It’s very difficult to come up with new ways to talk about Donald Duck every day, when you write about his shorts 2-3 times a week. So I sort of understand what the Disney animators had to be going through when creating Donald Duck cartoons during the mid-1940s. It had to be a problem to find new things for him to do, but Sleepy Time was not the answer.
This is a short of Donald sleepwalking. That’s it. There is not much more to it. Now, I know I have seen this sort of thing before in shorts, even if it may have been something that came after this. There is no originality or fun in this short that we have seen in the recent efforts of 1947.
Instead, we are treated to scene after scene of Donald walking blindly into trouble, while Daisy chases after him to try and save him. It makes for some less than inspiring humor. We have Daisy keeping Donald out of traffic, getting him down from walls and making sure that he doesn’t walk off a building. All of this because of the premise that waking him up would be more dangerous!
This leads to another question: how does being asleep help Donald defy the laws of physics? For some reason, Donald the sleepwalker is able to walk on buildings, walk upside down on the roof and basically defy gravity. How is that even possible? Is it because he is unaware that he’s supposed to fall? While that brings up a great philosophical argument, it is strange in the concept of a cartoon.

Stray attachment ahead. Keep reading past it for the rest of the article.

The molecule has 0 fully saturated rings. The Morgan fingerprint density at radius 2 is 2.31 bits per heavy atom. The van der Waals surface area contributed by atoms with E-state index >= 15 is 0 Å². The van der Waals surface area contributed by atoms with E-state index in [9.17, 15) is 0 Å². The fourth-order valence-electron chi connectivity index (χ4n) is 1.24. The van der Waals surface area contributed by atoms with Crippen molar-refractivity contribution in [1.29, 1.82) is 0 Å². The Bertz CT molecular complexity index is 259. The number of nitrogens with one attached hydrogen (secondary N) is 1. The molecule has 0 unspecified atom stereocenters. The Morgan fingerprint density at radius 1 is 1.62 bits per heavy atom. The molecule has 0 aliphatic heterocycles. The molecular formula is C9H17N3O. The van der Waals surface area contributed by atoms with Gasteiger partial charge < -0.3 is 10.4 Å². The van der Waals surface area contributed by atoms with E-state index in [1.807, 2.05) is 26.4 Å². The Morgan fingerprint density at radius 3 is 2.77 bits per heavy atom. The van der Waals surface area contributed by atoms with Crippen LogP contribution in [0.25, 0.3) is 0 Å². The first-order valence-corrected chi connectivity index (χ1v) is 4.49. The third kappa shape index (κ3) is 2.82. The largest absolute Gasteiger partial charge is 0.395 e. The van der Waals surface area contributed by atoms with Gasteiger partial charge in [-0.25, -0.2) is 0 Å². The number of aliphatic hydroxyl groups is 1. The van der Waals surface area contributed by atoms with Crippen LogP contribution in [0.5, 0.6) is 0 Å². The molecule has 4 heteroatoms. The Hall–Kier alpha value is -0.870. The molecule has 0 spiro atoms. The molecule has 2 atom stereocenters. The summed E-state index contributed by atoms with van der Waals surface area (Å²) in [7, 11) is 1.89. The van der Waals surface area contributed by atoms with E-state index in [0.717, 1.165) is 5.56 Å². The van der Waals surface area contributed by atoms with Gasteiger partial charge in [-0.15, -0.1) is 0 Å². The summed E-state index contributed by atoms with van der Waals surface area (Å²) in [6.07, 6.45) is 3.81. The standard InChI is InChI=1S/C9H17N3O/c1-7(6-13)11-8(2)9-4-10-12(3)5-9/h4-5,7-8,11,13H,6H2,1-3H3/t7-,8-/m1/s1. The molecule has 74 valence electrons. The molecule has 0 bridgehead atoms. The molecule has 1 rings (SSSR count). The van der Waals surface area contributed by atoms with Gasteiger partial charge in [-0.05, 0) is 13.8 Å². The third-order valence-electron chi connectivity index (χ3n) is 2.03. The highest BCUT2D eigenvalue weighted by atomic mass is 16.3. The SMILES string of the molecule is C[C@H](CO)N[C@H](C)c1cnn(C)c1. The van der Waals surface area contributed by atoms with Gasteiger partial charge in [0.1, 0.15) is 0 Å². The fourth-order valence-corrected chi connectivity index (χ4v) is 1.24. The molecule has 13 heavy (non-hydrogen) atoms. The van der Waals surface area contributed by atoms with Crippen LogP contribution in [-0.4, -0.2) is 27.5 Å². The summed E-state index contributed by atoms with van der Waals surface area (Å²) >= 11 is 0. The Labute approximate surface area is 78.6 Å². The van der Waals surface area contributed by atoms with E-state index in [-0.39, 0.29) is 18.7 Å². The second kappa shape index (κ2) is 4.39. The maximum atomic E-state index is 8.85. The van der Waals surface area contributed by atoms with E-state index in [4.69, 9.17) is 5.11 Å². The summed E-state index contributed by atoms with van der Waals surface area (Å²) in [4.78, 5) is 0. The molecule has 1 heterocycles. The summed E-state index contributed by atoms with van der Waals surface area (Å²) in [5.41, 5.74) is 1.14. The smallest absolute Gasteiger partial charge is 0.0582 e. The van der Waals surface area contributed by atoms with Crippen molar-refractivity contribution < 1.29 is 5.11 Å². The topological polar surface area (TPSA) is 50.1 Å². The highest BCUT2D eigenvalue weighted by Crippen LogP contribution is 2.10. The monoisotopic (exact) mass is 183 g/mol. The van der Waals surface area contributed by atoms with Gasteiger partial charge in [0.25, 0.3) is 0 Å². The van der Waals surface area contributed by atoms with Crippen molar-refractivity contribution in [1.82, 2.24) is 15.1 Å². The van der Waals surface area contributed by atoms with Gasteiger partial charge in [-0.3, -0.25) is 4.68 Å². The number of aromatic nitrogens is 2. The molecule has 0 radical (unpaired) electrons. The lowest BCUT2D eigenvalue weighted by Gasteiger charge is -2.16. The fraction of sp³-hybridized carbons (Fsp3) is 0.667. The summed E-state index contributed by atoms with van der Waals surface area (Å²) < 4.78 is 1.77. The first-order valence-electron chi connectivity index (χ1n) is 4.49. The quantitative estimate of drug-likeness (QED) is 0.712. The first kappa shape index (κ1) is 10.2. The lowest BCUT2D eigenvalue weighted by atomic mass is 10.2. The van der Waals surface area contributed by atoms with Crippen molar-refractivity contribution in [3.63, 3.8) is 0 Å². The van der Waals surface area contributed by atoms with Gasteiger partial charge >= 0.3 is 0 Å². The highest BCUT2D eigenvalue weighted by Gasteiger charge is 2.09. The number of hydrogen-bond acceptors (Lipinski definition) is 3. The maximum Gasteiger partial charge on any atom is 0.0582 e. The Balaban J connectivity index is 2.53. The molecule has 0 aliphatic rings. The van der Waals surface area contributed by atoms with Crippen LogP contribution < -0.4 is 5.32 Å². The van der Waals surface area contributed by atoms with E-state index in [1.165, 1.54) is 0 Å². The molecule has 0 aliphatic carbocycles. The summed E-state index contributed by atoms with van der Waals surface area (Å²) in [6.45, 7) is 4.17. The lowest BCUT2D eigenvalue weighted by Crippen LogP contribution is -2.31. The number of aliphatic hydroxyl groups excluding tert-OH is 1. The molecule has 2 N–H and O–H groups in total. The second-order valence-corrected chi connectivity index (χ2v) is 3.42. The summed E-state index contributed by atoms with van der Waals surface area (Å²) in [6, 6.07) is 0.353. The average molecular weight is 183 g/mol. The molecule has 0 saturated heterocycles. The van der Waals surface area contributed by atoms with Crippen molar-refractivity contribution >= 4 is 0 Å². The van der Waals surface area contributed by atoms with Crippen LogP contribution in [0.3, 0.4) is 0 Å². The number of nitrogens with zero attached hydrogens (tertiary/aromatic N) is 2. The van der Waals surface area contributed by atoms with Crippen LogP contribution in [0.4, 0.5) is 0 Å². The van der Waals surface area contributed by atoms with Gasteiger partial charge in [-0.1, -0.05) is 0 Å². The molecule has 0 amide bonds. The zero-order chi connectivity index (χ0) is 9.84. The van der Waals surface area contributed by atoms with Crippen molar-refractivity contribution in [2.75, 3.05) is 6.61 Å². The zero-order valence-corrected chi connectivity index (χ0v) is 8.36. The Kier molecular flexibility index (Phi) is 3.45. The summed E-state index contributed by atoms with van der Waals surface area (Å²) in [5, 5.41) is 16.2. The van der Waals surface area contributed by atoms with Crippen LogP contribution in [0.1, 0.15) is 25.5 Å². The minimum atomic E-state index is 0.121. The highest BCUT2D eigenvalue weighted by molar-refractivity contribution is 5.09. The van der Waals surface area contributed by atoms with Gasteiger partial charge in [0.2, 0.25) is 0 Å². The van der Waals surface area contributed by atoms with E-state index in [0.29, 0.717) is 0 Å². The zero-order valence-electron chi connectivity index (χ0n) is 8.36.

The basic problem, though, comes back to the fact that this short is just not interesting. For a short diversion to watch Donald be silly, it’s fine. Unfortunately it doesn’t measure up to the things we have seen Donald experience in the past. I think back to things like Modern Inventions and even the recent Straight Shooters, and Sleepy Time doesn’t measure up.
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